Cave Fire smoke
The 3,126-acre Cave Fire that started Nov. 25, 2019, was human-caused, according to Los Padres National Forest officials. (Ray Ford / Noozhawk file photo)

Federal investigators determined the fast-moving Cave Fire was human-caused, Los Padres National Forest spokesman Andrew Madsen said Wednesday.

The wind-whipped Cave Fire started around 4:15 p.m. one year ago, on Nov. 25, 2019, and was first reported along East Camino Cielo Road near Painted Cave Road, which is on the ridgeline east of Highway 154.

“Investigators believe the wildfire was human-caused after ruling out weather events such as lightning or equipment failure as the source of ignition,” Madsen told Noozhawk.

He said federal law enforcement officials hope their investigation uncovers whether the blaze was caused by arson, and added that there are no suspects at this time.

The Cave Fire burned 3,126 acres by the time it was fully contained, on Dec. 14, and county officials issued evacuation orders when winds sent the blaze toward populated areas along the Highway 154 corridor. 

No injuries were reported in the fire, and no structures were destroyed other than a few outbuildings, according to the Santa Barbara County Fire Department.

Caltrans closed down Highway 154 for several days while crews repaired burned guardrails. 

Cave Fire burned watershed

The 2019 Cave Fire scorched the landscape east of Highway 154. (Ray Ford / Noozhawk file photo)

Last winter, Flood Control, Caltrans and U.S. Forest Service officials were concerned about potential flooding and debris flows because of the burned watershed, but there were no major problems reported after winter rainstorms.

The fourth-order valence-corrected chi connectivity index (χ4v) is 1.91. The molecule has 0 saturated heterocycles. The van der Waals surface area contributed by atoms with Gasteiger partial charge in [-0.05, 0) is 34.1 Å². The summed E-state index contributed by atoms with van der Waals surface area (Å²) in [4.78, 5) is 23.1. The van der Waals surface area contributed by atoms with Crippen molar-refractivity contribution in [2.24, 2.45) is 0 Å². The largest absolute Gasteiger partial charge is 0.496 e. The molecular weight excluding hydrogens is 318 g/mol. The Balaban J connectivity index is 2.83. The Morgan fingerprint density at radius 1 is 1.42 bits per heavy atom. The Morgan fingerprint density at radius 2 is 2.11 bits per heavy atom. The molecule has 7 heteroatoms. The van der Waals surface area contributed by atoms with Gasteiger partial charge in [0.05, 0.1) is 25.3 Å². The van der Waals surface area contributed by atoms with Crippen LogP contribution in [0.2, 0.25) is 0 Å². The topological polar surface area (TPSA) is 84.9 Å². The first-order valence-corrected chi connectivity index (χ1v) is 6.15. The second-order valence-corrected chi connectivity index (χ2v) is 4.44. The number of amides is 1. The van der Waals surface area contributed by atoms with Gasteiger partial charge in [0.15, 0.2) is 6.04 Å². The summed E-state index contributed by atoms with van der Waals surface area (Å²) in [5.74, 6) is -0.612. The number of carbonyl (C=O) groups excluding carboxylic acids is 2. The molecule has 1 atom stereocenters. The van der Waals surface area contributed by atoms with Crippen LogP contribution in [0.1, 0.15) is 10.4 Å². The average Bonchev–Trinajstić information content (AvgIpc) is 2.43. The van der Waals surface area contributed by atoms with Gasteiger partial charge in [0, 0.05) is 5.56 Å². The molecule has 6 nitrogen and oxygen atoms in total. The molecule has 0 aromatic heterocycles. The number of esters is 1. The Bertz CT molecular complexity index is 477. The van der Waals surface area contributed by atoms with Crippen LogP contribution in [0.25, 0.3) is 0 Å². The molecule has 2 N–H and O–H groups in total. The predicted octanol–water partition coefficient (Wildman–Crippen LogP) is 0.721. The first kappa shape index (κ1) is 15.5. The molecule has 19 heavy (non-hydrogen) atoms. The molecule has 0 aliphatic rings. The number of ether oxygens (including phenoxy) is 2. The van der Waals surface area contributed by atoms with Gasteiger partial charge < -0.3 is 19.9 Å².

The upcoming winter could bring up some of the same concerns listed in the post-fire BAER report: intense rainstorms could cause flooding in neighborhoods below the Cave Fire burn area, especially along San Antonio Creek. 

Causes of Other Recent Wildfires 

The 2016 Sherpa Fire and 2017 Whittier Fire were also human-caused, according to investigators, and were determined to be accidents.

A Rancho La Scherpa retreat center resident was burning a log in an indoor fireplace and, when it filled the cabin with smoke, carried the log outside to douse it with water. Embers fell to the ground and ignited the vegetation. Flames quickly spread and started the 7,474-acre Sherpa Fire, according to the County Fire Department.

A juvenile driving a vehicle in tall grasses on the hillside above Camp Whittier, near Highway 154, accidentally started the 18,430-acre Whittier Fire, the U.S. Forest Service determined.

Southern California Edison equipment caused several other recent wildfires in Santa Barbara County, according to fire investigators, including the 2018 Holiday Fire near Goleta and the massive 2017 Thomas Fire.

Dozens of lawsuits name SCE as a defendant in cases related to the 281,350-acre Thomas Fire and the deadly, destructive Jan. 9, 2018, Montecito debris flows.

Noozhawk managing editor Giana Magnoli can be reached at Follow Noozhawk on Twitter: @noozhawk, @NoozhawkNews and @NoozhawkBiz. Connect with Noozhawk on Facebook.